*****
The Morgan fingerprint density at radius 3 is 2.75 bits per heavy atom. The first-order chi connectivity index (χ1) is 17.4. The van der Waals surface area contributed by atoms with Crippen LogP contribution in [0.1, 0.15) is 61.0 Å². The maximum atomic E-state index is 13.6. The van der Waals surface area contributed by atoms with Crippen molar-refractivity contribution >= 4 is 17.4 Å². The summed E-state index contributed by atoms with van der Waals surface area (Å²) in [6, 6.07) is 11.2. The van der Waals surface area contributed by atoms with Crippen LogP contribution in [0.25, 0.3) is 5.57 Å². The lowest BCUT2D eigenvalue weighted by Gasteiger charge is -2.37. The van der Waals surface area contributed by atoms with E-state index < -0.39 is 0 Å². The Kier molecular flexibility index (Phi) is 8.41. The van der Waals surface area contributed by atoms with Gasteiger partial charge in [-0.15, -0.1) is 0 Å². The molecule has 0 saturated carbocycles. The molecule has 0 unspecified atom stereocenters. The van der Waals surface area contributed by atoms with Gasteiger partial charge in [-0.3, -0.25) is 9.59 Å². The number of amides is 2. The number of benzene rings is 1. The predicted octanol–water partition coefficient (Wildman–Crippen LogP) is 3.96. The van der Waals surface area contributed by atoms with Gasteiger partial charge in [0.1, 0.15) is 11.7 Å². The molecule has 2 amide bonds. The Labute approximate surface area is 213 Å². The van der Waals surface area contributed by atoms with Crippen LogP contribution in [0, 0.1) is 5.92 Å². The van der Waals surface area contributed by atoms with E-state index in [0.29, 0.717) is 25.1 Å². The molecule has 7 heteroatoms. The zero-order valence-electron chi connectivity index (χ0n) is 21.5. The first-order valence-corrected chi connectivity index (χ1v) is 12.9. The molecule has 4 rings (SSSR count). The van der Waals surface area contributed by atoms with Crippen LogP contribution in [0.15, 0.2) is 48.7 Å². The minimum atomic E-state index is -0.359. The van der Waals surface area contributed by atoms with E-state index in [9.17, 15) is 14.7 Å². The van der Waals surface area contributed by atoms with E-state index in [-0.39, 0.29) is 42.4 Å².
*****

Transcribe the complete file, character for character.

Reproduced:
The Morgan fingerprint density at radius 3 is 2.75 bits per heavy atom. The first-order chi connectivity index (χ1) is 17.4. The van der Waals surface area contributed by atoms with Crippen LogP contribution in [0.1, 0.15) is 61.0 Å². The maximum atomic E-state index is 13.6. The van der Waals surface area contributed by atoms with Crippen molar-refractivity contribution >= 4 is 17.4 Å². The summed E-state index contributed by atoms with van der Waals surface area (Å²) in [6, 6.07) is 11.2. The van der Waals surface area contributed by atoms with Crippen LogP contribution in [0.25, 0.3) is 5.57 Å². The lowest BCUT2D eigenvalue weighted by Gasteiger charge is -2.37. The van der Waals surface area contributed by atoms with E-state index < -0.39 is 0 Å². The Kier molecular flexibility index (Phi) is 8.41. The van der Waals surface area contributed by atoms with Gasteiger partial charge in [-0.15, -0.1) is 0 Å². The molecule has 0 saturated carbocycles. The molecule has 0 unspecified atom stereocenters. The van der Waals surface area contributed by atoms with Gasteiger partial charge in [-0.3, -0.25) is 9.59 Å². The number of amides is 2. The number of benzene rings is 1. The predicted octanol–water partition coefficient (Wildman–Crippen LogP) is 3.96. The van der Waals surface area contributed by atoms with Gasteiger partial charge in [0.1, 0.15) is 11.7 Å². The molecule has 2 amide bonds. The Labute approximate surface area is 213 Å². The van der Waals surface area contributed by atoms with Crippen LogP contribution in [0, 0.1) is 5.92 Å². The van der Waals surface area contributed by atoms with E-state index in [0.29, 0.717) is 25.1 Å². The molecule has 7 heteroatoms. The zero-order valence-electron chi connectivity index (χ0n) is 21.5. The first-order valence-corrected chi connectivity index (χ1v) is 12.9. The molecule has 4 rings (SSSR count). The van der Waals surface area contributed by atoms with Crippen LogP contribution in [0.15, 0.2) is 48.7 Å². The minimum atomic E-state index is -0.359. The van der Waals surface area contributed by atoms with E-state index in [9.17, 15) is 14.7 Å². The van der Waals surface area contributed by atoms with E-state index in [-0.39, 0.29) is 42.4 Å².